WASHINGTON — This week an over $50 billion aid funding deal to help victims of Hurricane Sandy, which left hundreds of thousands without power for weeks, made its way out of the House, following a series of attempts to amend the bill to cut spending. There were even more minor, local-issue amendments, such as one originating from the Utah delegation, successfully passing, requiring that national parks not expand their territories.
The Salt Lake Tribune Thomas Burr wrote Tuesday:
Representative Bob Bishop’s [(R-UT)] amendment, which passed the House late Tuesday on a near party-line vote of 223-198, is aimed at ensuring the National Park Service doesn’t try to add land to its inventory . . . [Rep.] Bishop, along with fellow Utah GOP Reps. Jason Chaffetz [(R-UT)] and Chris Stewart [(R-UT)], voted against the overall Sandy relief bill.
The Hill’s Erik Wasson observed that some of the amendments that were offered in the House Rules Committee earlier in the process would have “offset the new spending in the bill through cuts to other programs, including by . . . cuts to domestic programs,” predicting that these domestic cuts would doom the aid package in the Senate. To The Hill, Representative Steve King (R) of heavily affected New York state, noted, “There have never been offsets before to emergency aid.”
Even in the less party-balanced House, though, proposed cuts to foreign spending died earlier in the legislative process this week than the floor. Speaking before the Rules Committee, Representative Mo Brooks (R-AL) tried to forward a source for funding for the monies that would be spent for disaster relief, offering amendments that would have cut into foreign aid, with the exception of aid going to Israel, Afghanistan or Pakistan. He said that servicing the debt with interest was already doing sufficient damage to the nation. “Twelve or 13 NASAs,” said Rep. Brooks in testimony, constituted the amount of funding it took to pay for the amount of borrowing in which the United States government is engaged.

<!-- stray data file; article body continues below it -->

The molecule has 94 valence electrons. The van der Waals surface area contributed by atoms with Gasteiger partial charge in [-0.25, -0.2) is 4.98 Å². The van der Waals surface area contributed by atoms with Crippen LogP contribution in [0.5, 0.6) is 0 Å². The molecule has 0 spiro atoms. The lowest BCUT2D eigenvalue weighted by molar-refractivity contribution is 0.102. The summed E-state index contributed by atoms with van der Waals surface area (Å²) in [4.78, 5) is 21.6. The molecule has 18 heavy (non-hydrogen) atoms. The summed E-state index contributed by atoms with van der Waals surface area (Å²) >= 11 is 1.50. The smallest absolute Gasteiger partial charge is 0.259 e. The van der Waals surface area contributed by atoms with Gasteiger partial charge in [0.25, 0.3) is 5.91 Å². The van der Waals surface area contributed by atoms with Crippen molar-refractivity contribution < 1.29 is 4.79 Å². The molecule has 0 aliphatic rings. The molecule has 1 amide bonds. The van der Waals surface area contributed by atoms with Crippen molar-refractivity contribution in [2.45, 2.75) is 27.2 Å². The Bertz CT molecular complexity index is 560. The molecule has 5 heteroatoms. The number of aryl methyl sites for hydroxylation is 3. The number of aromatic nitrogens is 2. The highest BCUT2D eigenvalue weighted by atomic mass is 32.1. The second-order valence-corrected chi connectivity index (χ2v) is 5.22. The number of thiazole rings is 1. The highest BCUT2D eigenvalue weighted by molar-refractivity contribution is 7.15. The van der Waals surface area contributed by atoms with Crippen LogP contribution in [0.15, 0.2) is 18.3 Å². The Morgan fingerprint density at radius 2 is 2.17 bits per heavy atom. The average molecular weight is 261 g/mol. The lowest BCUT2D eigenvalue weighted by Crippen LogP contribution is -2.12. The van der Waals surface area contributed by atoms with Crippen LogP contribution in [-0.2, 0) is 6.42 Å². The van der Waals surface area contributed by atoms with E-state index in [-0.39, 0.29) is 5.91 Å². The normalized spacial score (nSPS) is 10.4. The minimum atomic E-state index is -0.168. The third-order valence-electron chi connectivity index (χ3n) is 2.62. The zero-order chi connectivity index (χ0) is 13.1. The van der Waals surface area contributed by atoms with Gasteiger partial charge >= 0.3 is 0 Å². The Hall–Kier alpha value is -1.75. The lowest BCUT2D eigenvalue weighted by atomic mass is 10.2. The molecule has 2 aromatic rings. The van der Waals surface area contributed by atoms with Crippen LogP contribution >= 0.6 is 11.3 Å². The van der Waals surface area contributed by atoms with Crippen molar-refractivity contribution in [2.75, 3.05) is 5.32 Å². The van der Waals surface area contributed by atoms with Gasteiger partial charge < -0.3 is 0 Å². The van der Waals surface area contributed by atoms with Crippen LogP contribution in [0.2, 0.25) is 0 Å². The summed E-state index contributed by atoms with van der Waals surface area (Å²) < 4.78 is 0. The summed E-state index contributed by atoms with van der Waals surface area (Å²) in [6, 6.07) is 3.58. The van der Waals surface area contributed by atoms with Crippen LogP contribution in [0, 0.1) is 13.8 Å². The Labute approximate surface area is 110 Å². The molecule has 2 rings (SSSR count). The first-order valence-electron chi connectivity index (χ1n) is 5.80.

Following alterations in committee, Tuesday afternoon Representative Mick Mulvaney (R-SC) offered a floor amendment to the Hurricane Sandy relief package. Rep. Mulvaney’s amendment would have instated a 1.63 percent across-the-board discretionary spending cut, but 71 Republicans broke what was virtually total party rank to help block the amendment.
Interestingly, the largest newspaper in Rep. Mulvaney’s district, South Carolina’s 5th, only noted the representative this week, in an editorial, for his having made amends with House Speaker John Boehner after having opposed the speaker’s re-election to leadership with a “silent protest.” Rep. Mulvaney’s having rallied the entire GOP House base for spending cuts, as Northeastern Republicans pushed for aid funding, made surprisingly little wave in his home district press. The representative is the first Republican to represent that region since the 1880s, he having previously represented the voters of the 6th District.